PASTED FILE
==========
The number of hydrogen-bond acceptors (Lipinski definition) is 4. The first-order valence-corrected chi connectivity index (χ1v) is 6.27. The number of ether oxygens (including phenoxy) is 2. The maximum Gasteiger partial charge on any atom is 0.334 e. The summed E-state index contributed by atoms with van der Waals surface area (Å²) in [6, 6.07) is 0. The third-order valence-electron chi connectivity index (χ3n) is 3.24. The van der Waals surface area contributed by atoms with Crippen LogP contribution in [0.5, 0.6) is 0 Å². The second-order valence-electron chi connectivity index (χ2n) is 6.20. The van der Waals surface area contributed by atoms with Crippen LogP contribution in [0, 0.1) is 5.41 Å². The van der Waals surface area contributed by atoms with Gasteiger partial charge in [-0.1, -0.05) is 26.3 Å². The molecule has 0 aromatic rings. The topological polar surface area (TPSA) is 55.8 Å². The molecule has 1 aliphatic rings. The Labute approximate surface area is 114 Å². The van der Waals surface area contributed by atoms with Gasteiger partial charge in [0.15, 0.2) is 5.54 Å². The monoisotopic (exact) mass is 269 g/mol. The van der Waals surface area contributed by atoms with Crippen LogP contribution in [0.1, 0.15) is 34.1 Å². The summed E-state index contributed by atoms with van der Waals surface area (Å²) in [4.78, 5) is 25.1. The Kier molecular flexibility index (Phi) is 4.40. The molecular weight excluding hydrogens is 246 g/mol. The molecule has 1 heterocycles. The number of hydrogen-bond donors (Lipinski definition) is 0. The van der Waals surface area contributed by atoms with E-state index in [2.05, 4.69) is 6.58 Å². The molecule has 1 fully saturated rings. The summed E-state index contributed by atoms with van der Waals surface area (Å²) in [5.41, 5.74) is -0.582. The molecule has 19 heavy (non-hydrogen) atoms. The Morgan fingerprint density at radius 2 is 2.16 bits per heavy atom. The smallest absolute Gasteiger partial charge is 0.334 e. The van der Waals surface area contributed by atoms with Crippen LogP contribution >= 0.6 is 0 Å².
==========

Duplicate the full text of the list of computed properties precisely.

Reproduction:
The number of hydrogen-bond acceptors (Lipinski definition) is 4. The first-order valence-corrected chi connectivity index (χ1v) is 6.27. The number of ether oxygens (including phenoxy) is 2. The maximum Gasteiger partial charge on any atom is 0.334 e. The summed E-state index contributed by atoms with van der Waals surface area (Å²) in [6, 6.07) is 0. The third-order valence-electron chi connectivity index (χ3n) is 3.24. The van der Waals surface area contributed by atoms with Crippen LogP contribution in [0.5, 0.6) is 0 Å². The second-order valence-electron chi connectivity index (χ2n) is 6.20. The van der Waals surface area contributed by atoms with Crippen LogP contribution in [0, 0.1) is 5.41 Å². The van der Waals surface area contributed by atoms with Gasteiger partial charge in [-0.1, -0.05) is 26.3 Å². The molecule has 0 aromatic rings. The topological polar surface area (TPSA) is 55.8 Å². The molecule has 1 aliphatic rings. The Labute approximate surface area is 114 Å². The van der Waals surface area contributed by atoms with Gasteiger partial charge in [0.15, 0.2) is 5.54 Å². The monoisotopic (exact) mass is 269 g/mol. The van der Waals surface area contributed by atoms with Crippen LogP contribution in [0.1, 0.15) is 34.1 Å². The summed E-state index contributed by atoms with van der Waals surface area (Å²) in [4.78, 5) is 25.1. The Kier molecular flexibility index (Phi) is 4.40. The molecular weight excluding hydrogens is 246 g/mol. The molecule has 1 heterocycles. The number of hydrogen-bond donors (Lipinski definition) is 0. The van der Waals surface area contributed by atoms with E-state index in [2.05, 4.69) is 6.58 Å². The molecule has 1 fully saturated rings. The summed E-state index contributed by atoms with van der Waals surface area (Å²) in [5.41, 5.74) is -0.582. The molecule has 19 heavy (non-hydrogen) atoms. The Morgan fingerprint density at radius 2 is 2.16 bits per heavy atom. The smallest absolute Gasteiger partial charge is 0.334 e. The van der Waals surface area contributed by atoms with Crippen LogP contribution >= 0.6 is 0 Å².